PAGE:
The NAMM Foundation: Record Number of Programs Earn Distinction As ‘A Best Community for Music Education’

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The NAMM Foundation today announced the results of its 12th annual Best Communities for Music Education (BCME) survey, which acknowledges schools and districts across the U.S. for their commitment to and support for music education in schools.

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“Never has the evidence been more compelling: there is a direct correlation between music education and success in other areas of a student’s life. It is therefore crucial to continue funding music and arts education.”

In a year that saw budgetary crises and partisan conflict at all levels of government, the NAMM Foundation today announced the results of its 12th annual Best Communities for Music Education (BCME) survey, which acknowledges schools and districts across the U.S. for their commitment to and support for music education in schools. In all, 179 communities out of 279 that submitted surveys were recognized, including 172 school districts and seven schools. 2011 marks the first year that individual schools received this impressive designation.

The announcement came today as a part of NAMM’s National Wanna Play Music Week, (May 2-8) a weeklong promotion designed to encourage people of all ages and skill levels to experience the proven benefits of playing music.

The BCME survey is a nationwide search for communities whose programs exemplify a strong commitment to music education. Established in 1999, BCME recognizes and celebrates schools, their administrators, teachers, board members, parents and students for their support of music education and their efforts to assure access to all students as part of the core curriculum.

The announcement of the 2011 Best Communities for Music Education campaign comes at a crucial time, as school districts nationwide finalize their budgets. According to the NAMM Foundation, the designation exemplifies a distinction worthy of pride, but also a call to action for local music education advocates to help preserve – and in some cases, save – their current music education programs.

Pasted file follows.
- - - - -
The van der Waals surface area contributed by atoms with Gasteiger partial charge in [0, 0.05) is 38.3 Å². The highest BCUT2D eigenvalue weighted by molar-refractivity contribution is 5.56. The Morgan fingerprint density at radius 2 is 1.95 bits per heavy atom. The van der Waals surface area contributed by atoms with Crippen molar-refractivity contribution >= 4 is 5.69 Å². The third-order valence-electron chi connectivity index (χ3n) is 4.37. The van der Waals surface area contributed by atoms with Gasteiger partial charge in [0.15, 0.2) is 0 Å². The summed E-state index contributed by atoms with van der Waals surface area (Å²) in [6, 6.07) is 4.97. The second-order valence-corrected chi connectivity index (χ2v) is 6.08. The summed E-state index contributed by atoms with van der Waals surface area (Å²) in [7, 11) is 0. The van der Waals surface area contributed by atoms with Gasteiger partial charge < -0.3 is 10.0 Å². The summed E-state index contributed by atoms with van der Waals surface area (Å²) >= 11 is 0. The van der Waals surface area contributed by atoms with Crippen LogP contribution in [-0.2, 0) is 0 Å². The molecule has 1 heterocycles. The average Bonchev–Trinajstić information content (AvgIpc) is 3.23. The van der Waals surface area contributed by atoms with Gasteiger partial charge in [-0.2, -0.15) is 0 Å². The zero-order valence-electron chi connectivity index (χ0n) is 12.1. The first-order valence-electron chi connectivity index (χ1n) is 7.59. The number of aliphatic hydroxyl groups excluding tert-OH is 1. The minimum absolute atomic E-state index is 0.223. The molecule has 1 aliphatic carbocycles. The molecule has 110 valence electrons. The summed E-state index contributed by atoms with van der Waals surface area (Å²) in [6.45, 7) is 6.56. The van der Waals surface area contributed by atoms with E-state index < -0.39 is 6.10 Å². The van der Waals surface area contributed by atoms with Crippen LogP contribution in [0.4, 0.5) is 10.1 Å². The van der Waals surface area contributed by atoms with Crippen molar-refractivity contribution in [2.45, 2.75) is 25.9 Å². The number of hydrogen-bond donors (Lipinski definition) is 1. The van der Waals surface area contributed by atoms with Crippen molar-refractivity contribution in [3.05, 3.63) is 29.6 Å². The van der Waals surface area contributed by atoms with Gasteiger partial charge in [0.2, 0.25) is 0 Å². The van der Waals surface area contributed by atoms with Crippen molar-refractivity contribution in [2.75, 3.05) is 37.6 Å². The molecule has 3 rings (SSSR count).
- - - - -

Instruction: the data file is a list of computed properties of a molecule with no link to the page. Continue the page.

“Considering how hard communities are fighting to maintain school music programs, earning a designation this year has become more relevant than ever. We are proud to acknowledge these districts and schools and grateful for their commitment to a complete education that includes music,” says Mary Luehrsen, executive director of the NAMM Foundation, which sponsors the program. “Never has the evidence been more compelling: there is a direct correlation between music education and success in other areas of a student’s life. It is therefore crucial to continue funding music and arts education.”

While past designees have reported that making the Best Communities list had a positive effect on their ability to preserve music for their students, Luehrsen cautioned that there is great concern for this year and that local advocacy for music education is important.

“Given that we continue to see some of the deepest education cuts in decades, it’s entirely possible that many of the schools recognized in this year’s list may still lose or diminish their excellent programs,” she said. “We urge communities to celebrate the designation as a national recognition for their commitment to children – we all just need to do this for kids.”

Each school receiving the “Best Communities” designation scored in the 80th percentile or higher in the survey’s grading process. Participants in the survey answered detailed questions about funding, graduation requirements, music class participation, instruction time, facilities, support for the music program, and other relevant factors in their communities’ music education programs. The responses were verified with district officials and advisory organizations reviewed the data.

The 2011 survey was conducted between January 14, 2011 and March 14, 2011 in collaboration with The Institute for Educational Research and Public Service (http://www.ku.edu/~ierps/cgi-bin) of Lawrence, Kansas, an affiliate of the University of Kansas. Each school district or school was allowed to fill out one survey, completed by a school administrator and/or teacher with access to school and district demographic and budgetary information.

A copy of the survey can be downloaded for review at http://www.nammfoundation.org/research/best-communities-music-education-united-states.

In conducting the annual survey, the NAMM Foundation is joined by advisory organizations in the fields of music and education: Americans for the Arts (http://www.americansforthearts.org), League of American Orchestras (http://www.americanorchestras.org), The Mr. Holland’s Opus Foundation (http://www.mhopus.org), Music for All (http://www.musicforall.org), Music Teachers National Association (http://www.mtna.org), National Guild For Community Arts Education (http://www.nationalguild.org), Yamaha Corporation of America (http://www.yamaha.com), Young Audiences (http://www. http://www.yany.org), National PTA (http://www.pta.org) and VH1 Save The Music Foundation (http://www.vh1savethemusic.com).

With 32 states represented, the complete Best Communities for Music Education roster can be viewed at http://www.nammfoundation.org.

About The NAMM Foundation
The NAMM Foundation is a 501(c)(3) non-profit organization dedicated to advancing active participation in music making across the lifespan by supporting scientific research, philanthropic giving and public service programs from the international music products industry.

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Lisa Cesarano
Giles Communications (for NAMM Foundation)
(914) 798-7134
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